Using the examples of Google Wave and FourSquare, this RWW post by Audrey Watters cautions tech companies not to get to excited by “early adopters” – the throng that flock to the newest, coolest technology. What they like may be unlike the preferences of other users, so success with early adopters may not foretell broader market success.
True, and worth a closer look. Who are early adopters of technology, and how are they different from the mainstream? There is more than one difference. Early adopters tend to be young and male. They like technology because it is new and different. They are interested in the new thing because it is cool, and move on when it stops being cool. They are willing to put up with sharp edges for something that is cool, useful, or both. They are willing to experiment with new practices.
Let’s look at FourSquare and Wave and think about how the early adopters might be different from the mainstream.
Google Wave incorporated technology innovation – it was a collaboration tool based on a synchronous chat protocol; it was a brand new and mindbending blend between the synchronous aspects of chat, the stream aspect of a threaded discussion, and the text presentation of a document. It got attention because it was new and different. and yet using it required new and different practices. It’s not unusual for new tools to require new practices; forums require moderation, wikis often use discussion to complement final-form documents, and so on. In the end, those who experimented with Wave never did establish practices that made it understandable and useful to others.
Several commenters to the RWW post observed that Wave was hard to understand. This comment points to Geoffrey Moore’s classic “crossing the chasm” methodology which focuses on building use cases and social references to help more conservative later adopters, who lack the early adopters’ experimental bent.
FourSquare, as shown by recent research is mostly appealing to young men. The initial design of the service focuses on competition (becoming the mayor of your local hangout), and this may be one of the reasons that it hasn’t yet broken out of the early demographic. FourSquare and other location based services are seeking to appeal to segments with other motivations, by providing different sorts of badges (collecting, exploring), and different sorts of rewards (for example, the practical, financial rewards created by linking to marketing loyalty programs for discounts).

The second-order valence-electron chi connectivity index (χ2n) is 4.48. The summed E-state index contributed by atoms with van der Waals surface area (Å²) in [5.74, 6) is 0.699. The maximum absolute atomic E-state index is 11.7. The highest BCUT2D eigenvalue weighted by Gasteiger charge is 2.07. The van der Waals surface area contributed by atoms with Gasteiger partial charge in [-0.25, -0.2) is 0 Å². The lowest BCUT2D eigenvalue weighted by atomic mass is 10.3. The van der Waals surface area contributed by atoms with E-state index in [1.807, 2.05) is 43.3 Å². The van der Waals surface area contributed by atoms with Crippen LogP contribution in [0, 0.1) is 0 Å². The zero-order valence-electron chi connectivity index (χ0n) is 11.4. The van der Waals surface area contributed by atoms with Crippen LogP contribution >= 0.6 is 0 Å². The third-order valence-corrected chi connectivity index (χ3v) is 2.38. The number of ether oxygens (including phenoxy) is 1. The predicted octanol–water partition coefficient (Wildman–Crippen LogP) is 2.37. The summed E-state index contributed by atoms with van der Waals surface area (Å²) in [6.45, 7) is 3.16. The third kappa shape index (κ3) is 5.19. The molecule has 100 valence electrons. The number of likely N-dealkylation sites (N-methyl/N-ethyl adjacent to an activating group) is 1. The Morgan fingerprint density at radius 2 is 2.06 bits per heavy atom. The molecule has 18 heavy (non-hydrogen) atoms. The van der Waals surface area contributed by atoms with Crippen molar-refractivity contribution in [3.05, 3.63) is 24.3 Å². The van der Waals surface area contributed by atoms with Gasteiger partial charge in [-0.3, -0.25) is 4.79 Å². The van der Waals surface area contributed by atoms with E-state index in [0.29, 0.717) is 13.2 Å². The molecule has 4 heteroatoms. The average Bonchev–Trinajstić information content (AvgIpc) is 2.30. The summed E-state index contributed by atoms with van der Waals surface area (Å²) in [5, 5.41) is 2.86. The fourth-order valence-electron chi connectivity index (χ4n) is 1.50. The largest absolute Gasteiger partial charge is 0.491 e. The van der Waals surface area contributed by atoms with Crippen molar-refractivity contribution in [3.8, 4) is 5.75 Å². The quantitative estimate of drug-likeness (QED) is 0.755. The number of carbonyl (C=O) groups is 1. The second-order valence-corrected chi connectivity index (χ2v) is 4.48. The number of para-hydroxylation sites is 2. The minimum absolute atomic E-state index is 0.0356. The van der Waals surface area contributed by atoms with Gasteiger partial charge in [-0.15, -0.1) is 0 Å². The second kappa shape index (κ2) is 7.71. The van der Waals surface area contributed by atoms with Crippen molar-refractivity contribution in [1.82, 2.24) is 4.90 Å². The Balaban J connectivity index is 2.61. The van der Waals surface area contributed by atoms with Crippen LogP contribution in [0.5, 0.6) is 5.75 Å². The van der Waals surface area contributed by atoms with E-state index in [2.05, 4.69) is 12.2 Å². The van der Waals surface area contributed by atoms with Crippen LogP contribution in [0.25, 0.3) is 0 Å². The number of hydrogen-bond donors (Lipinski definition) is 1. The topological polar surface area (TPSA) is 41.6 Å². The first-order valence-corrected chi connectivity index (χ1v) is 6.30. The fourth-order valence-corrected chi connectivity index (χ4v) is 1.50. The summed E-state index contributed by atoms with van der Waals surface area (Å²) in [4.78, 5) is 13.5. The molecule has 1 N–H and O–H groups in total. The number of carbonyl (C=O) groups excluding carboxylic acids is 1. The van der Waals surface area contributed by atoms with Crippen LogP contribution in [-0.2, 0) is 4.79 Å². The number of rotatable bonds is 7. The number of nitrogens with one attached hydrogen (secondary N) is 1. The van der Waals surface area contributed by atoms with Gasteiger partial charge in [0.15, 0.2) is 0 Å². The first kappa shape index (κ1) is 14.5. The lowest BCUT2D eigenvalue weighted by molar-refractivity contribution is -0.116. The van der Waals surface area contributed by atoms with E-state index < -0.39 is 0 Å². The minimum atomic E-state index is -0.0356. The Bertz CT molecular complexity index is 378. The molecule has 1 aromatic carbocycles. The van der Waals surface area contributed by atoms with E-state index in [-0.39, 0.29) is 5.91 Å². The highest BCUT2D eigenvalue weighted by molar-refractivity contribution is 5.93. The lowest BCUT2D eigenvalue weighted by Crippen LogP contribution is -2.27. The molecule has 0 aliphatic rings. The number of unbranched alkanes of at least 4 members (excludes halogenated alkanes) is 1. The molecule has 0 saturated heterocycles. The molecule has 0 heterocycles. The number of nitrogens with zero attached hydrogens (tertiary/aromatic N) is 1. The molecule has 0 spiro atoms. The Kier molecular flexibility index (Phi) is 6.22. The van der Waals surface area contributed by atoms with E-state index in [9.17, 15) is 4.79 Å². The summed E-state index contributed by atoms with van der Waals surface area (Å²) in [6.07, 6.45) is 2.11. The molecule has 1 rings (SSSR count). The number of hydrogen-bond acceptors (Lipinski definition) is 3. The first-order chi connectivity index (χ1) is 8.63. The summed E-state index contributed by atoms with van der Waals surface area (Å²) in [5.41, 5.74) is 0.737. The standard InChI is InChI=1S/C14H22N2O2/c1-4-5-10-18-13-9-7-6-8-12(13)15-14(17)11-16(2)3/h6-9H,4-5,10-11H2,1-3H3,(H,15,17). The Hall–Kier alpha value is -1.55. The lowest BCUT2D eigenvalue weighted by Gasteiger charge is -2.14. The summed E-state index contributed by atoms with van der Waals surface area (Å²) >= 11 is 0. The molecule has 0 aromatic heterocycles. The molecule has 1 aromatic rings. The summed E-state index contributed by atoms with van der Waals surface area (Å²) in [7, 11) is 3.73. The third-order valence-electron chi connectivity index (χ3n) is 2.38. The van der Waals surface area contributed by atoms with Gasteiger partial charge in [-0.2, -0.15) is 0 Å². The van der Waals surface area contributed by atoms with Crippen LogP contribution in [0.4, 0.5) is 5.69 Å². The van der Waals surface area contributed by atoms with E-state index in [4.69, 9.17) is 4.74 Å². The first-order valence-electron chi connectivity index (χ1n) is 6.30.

The FourSquare research shows that the service hasn’t spread beyond it’s initial population of urban hipsters. By contrast, Facebook spread far beyond its early niche of college students. What makes a trend spread beyond the initial group? This comment to the RWW post talks about trend spreaders, people with a broad network of friends, are open to try new things, and tell their friends and family about their positive experiences. It seems that Facebook was popular with trend spreaders, not just trend-setters.
Then there’s the tendency of the fashionable to move on. Another risk to FourSquare is that as a social service, it’s more compelling when one’s friends are participating and much less compelling when friends don’t use it anymore. It is vulnerable to the flock rising up and flying away. Restaurants and nightclubs have thrived and declined by this dynamic forever. In the case of trends in clothes, the dynamic is all about who’s cool and what’s in style.
In the case of trends in technology, fashion is part of the story. This commentor points out that it’s actually white teenage girls are who are trendsetters. Yes for some kinds of clothes, certainly not for bicycle styles or San Francisco restaurants. But whether it’s white girls, Robert Scoble, or uber-foodies, this point about the aspect of early-adopterism that is about fashionability and social status. The fashion ends when the cool kids move on.
Trends in technology are partly fashion, linked with other attributes. Once upon a time, Motorola and Nokia phones were fashionable (remember back then?) But Apple came out with the most beautiful and usable smart phone. The iPhone is elegant, but the Androids haven’t been tied to AT&T’s poor phone service; Android market share is growing because the thing works better.
So, the cases of Wave and FourSquare illustrate different properties of early adoption.
* Wave was hard to understand; the tools and the practices around it didn’t grow fast enough to make it useful before Google pulled the plug. It not impossible that in the open source afterlife of the dead commercial product, someone may figure out uses, practices, and interfaces that make it work and catch on.
* FourSquare appeals to a psychographic attribute of the early adopter community. For location-based services to catch on, it needs to appeal to a broader set of motivations, and to reach people who are good at reaching out.
* FourSquare is vulnerable to the cool kids going elsewhere, for reasons that are partly social and partly more appealing service
So, if your product or service appeals to early adopters, there are a variety of things to consider in order to break out of that niche:
* work on use cases, usage practices, and ease of use that work people who value familiarity over experiment
* consider the psychographic – is there some way your early population is different from the broader market, and what needs to make it appealing beyond the early community
* consider social adoption patterns – is your service not only easy to share, but appealing to people who like to share
* keep improving or your early adopters will move onto something better
Just thinking about “early adopters” isn’t precise enough – think about how your product or service are working for early adopters, and what may need to be different to break out.